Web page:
That being said, most of it is just claims, and when you dig deeper, it doesn’t resonate with the first impression. Speaking of privacy, it doesn’t quite match with Cloudflare but does a good job when compared with other DNS vendors.
So if you were to use Google Public DNS, your IP address with all the information that could link back to you would be saved for 48 hours. There are also permanent logs that drop all the identifiable details like location, which gets maximized to a city, and some of it is deleted every two weeks.
Google Public DNS is aimed at developers, and there’s a lot of places like server farms, hosting services, etc., that can utilize their DNS service. However, it doesn’t secure users completely from any malware and phishing attacks not it blocks any site access. So, in general, it’s a suitable replacement for ISP’s or regular users who are not looking for any advanced features in a DNS.
Get Google Public DNS servers: Primary – 126.96.36.199 | Secondary – 188.8.131.52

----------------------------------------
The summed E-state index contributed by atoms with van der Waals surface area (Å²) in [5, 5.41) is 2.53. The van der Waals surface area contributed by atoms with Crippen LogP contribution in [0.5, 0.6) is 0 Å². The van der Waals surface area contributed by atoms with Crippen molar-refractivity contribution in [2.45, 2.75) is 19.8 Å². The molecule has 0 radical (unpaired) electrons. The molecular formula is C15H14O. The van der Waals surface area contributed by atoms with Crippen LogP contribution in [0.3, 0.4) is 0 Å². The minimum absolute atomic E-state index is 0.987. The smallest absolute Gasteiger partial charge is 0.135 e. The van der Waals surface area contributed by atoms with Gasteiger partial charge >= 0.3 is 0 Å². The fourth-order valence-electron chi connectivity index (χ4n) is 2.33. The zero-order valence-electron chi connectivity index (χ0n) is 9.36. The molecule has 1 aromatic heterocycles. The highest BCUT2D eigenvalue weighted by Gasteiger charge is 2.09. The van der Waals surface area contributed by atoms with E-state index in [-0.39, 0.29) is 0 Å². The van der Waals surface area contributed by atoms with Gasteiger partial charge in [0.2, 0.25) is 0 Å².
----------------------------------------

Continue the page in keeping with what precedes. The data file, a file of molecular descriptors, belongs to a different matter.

OpenDNS is the most widely used service for a DNS. It was established in 2025, and now it’s owned by cisco.
If you are looking for a reliable DNS, then you can stop your search as it provides 100% uptime, a robust security package that blocks phishing links by default, plus a parental service that can be activated to block sites based on categories. Apart from this, they also offer a free email support service if anything goes downhill.
Here’s the best part, if you pay a bit for premium services, you can place custom parental controls that block particular websites. Moreover, you can see what sites were accessed with a history of about one year.
Setup instructions are straightforward, and it is available for all the devices, including the router. There are also pre-configured routers available, but we would suggest you go with the standard setup.
Get OpenDNS servers: Primary – 184.108.40.206 | Secondary – 220.127.116.11